How the Silver Fox Was Domesticated - Owlcation - Education
Updated date:

How the Silver Fox Was Domesticated

The Background on Domesticated Animals

Human beings began domesticating animals approximately 17,000 years ago, when the first wolf became a domesticated dog. Sheep, pigs, and goats followed shortly thereafter, around 9,000 B.C. From ancient times, humans have found domesticated animals to provide everything from companionship and protection (dogs) to meat and clothing (sheep and many other large farm animals).

Domesticated animals are far different from "tame" animals. While many wild animals can be tamed (as evidenced by "tamed" servals and other exotic pets), the tameness is confined to the single animal. A tamed wild animal will have offspring that are as wild as its forebears, unless they are also tamed.

A domesticated animal, by contrast, is born with an inherent tameness, which is not the by-product of training. The offspring of a domesticated animal will be as tame as its parent: domestication is a heritable trait. In other words, domestication is a genetic trait which is passed from parent to child: it is "nature," not "nurture."


how-animals-are-domesticated-domesticated-foxes-demonstrate-genetic-changes

How Foxes Shed Light on the Domestication Genes

The fur industry in Russia had a problem: the silver foxes bred for their fur were (justifiably) antagonistic toward their human captors. The foxes were wild and had an inherent fear of human beings, and would bite or scratch at any human approaching their cages.

The fur industry wanted to breed tamer foxes, to make the animals easier to keep and transport. Enter Dmitry Belyaev, a Russian researcher who had fallen out of favor with the new Communist government. Belyaev was interested in the process by which wolves had become dogs, and agreed to experiment with the fur industry's foxes. In 1959, he obtained 130 animals from the fur farms, and began a dual-sided experiment: to breed the most tame foxes from each generation, and to breed the most "wild" foxes from each generation.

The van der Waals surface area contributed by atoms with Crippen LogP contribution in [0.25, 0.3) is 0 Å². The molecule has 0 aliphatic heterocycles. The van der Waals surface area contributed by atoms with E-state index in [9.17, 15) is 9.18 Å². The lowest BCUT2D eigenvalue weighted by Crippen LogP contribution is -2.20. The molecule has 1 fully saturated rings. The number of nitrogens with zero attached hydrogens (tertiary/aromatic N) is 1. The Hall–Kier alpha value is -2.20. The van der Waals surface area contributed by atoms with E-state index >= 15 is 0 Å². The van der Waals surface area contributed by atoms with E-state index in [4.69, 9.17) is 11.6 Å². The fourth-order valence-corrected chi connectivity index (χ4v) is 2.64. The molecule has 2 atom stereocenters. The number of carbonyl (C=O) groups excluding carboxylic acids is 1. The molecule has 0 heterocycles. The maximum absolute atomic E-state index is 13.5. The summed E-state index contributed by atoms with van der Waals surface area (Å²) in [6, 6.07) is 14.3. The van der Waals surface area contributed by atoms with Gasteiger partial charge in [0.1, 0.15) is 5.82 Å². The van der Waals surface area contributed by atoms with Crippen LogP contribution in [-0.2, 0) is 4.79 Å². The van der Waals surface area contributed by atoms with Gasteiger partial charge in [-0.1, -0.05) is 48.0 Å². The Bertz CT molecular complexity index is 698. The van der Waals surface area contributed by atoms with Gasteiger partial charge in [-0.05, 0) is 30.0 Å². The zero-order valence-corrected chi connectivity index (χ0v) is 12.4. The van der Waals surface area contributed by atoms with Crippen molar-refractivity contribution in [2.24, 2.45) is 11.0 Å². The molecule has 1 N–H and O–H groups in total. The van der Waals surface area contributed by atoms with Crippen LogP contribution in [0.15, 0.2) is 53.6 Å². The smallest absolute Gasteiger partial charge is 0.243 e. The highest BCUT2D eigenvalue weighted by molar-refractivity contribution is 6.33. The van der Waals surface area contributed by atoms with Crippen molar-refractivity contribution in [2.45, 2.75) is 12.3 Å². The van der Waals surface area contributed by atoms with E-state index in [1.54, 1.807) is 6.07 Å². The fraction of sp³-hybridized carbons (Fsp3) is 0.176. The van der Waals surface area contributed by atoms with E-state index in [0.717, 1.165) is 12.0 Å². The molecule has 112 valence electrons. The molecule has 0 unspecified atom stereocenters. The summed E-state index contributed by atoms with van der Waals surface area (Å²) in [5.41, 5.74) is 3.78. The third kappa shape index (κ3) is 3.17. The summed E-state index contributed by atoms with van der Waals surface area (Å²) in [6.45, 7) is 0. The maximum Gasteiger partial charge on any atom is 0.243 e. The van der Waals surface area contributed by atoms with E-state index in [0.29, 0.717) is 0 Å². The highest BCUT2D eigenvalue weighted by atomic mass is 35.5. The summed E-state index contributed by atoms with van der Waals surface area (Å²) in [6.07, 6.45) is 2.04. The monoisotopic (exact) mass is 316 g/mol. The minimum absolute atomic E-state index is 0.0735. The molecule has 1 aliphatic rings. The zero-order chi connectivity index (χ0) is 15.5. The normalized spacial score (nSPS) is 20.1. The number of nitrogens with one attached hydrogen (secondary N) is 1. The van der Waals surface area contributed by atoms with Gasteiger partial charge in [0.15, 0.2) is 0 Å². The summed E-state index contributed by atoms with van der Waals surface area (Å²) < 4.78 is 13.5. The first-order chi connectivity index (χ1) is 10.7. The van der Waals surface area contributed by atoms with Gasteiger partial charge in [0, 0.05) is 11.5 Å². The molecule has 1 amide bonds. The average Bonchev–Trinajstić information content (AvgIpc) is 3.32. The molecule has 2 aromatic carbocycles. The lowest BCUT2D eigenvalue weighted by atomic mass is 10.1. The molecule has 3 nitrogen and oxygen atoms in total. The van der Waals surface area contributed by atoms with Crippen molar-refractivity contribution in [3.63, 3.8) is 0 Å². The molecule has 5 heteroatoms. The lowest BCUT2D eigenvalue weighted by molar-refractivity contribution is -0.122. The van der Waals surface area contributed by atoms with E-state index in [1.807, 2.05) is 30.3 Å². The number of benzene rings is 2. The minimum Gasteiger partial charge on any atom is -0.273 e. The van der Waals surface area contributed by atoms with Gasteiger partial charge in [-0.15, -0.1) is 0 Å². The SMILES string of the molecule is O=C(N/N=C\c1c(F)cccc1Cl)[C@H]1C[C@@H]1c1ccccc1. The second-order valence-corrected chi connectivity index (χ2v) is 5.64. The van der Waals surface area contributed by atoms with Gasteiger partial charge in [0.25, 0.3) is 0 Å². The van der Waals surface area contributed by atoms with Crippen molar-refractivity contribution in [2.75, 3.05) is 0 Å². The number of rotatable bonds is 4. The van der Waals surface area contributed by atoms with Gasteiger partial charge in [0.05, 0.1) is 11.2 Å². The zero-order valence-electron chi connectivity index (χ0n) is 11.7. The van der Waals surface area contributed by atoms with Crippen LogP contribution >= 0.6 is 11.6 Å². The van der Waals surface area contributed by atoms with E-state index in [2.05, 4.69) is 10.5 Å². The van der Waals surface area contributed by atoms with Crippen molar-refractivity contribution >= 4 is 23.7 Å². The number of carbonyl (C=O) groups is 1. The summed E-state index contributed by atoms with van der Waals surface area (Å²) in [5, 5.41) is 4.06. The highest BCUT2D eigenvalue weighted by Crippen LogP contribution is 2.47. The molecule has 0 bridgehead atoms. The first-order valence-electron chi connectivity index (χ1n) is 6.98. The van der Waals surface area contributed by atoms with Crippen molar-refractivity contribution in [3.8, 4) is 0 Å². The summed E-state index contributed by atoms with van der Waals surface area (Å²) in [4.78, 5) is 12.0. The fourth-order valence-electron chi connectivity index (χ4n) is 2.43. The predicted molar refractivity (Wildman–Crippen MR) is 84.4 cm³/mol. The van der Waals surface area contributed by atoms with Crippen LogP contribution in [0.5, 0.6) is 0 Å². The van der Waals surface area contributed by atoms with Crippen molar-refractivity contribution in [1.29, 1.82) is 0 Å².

To Belyaev's surprise, completely domesticated foxes appeared within 25 years: a much shorter time span than anticipated. The implications are that wolves were domesticated much more quickly than originally thought. Selecting for the tamest animals in each generation set of a sequence of events, which might be termed the "domestication cascade."

The Location of Belyaev's Experiment

Domestication Timeline

Domestication Timeline

Traits of Domesticated Animals

Anyone can determine the difference between a wolf and a dog by simply looking at the animal: dogs come in a variety of colors and coat patterns, can have floppy ears, and curly tails. By a surprising coincidence, the domesticated fox kits in Belyaev's experiment yielded the same traits.

The domesticated silver fox kits started to appear in a variety of colors: piebald fox kits appeared out of nowhere, somewhere along the ninth generation. The domesticated foxes also started displaying floppy ears and curly tails: other traits of domestication. The gene responsible for heritable tameness was also causing changes in the animals phenotype (the physical appearance of the animal). Domesticated traits include:

  • Floppy ears
  • Curly tails
  • Shorter tails (loss of vertebrae)
  • Change in vocalizations (barking)
  • Less fear
  • More social
  • Change in coat color

Wild vs. Domesticated Silver Fox

Domesticated foxes differ in physical characteristics from the wild type.

Domesticated foxes differ in physical characteristics from the wild type.

Williams Syndrome, Foxes, and Domestication

Scientists have been studying the domesticated silver foxes to determine which genes might be responsible. A gene known as WBSCR17 has been identified as a probable gene for domestication, as dogs and wolves also differ in the expression of this gene.